Social-media use has jumped during the coronavirus pandemic, lifting views on most content categories. Influencer James Charles’ YouTube-produced show “Instant Influencer,” which premiered in April, drew tens of millions of views and was renewed for a second season. And interest in the social-video app TikTok has exploded this year, which led AwesomenessTV to focus on TikTokers when casting for “Next Influencer.”
“With the popularity around TikTok, we knew we wanted to include a TikTok house,” Hecht said, referring to a “collab” house trend in which TikTok creators work in groups to post content together. “No one was really doing anything yet. There were a couple of development deals signed with some of the bigger houses, but nothing was really moving.”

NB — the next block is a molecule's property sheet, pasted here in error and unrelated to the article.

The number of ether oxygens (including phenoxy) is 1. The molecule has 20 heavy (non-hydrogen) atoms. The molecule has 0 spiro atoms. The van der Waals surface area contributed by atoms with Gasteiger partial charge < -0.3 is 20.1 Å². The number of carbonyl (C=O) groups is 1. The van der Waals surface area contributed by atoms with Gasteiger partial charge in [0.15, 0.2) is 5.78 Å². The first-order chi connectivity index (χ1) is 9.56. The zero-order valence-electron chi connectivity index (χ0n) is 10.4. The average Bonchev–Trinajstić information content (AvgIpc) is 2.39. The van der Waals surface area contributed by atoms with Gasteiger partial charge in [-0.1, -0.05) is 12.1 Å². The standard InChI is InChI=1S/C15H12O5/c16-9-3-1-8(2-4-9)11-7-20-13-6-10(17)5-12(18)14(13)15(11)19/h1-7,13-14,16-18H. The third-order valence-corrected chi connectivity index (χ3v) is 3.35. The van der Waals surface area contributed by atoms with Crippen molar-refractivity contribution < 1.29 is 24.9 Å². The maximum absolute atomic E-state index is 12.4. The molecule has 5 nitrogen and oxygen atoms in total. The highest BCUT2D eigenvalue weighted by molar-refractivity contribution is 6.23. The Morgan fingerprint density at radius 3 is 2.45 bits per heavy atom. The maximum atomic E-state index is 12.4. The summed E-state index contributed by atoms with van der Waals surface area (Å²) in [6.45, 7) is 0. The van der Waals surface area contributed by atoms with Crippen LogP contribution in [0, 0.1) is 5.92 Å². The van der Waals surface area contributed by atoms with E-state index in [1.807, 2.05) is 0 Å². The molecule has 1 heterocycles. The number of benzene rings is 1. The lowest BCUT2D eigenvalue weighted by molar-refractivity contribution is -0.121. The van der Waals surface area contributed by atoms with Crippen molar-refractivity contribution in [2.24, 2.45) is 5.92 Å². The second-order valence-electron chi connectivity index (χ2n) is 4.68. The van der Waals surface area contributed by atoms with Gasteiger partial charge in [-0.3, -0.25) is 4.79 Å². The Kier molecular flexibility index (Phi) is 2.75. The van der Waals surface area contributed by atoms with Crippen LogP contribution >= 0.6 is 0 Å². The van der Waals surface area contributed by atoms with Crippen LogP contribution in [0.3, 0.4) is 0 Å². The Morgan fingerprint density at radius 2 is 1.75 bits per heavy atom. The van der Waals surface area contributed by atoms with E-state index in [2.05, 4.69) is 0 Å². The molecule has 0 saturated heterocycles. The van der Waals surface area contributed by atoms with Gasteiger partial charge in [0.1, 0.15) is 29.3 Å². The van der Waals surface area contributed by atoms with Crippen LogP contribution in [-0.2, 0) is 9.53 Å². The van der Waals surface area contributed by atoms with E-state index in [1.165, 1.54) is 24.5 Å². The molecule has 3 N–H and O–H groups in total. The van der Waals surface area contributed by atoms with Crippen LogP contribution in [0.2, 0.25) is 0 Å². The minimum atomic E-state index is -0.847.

After reviewing video auditions from a narrowed-down list of three TikTok creator collectives, the AwesomenessTV team chose its nine TikTok contestants from a Miami-based creator group called Project 305. Its host, Hype House member Alex Warren, is one of TikTok’s biggest stars with over 13 million followers on the app.
“We thought if we’re going to do a show around an emerging TikTok house, who better to be adviser, mentor, judge, and host than someone from Hype House,” said RJ Larese, VP of talent & development at Awesomeness Digital Studio. “It was the first major TikTok house that came on the scene.”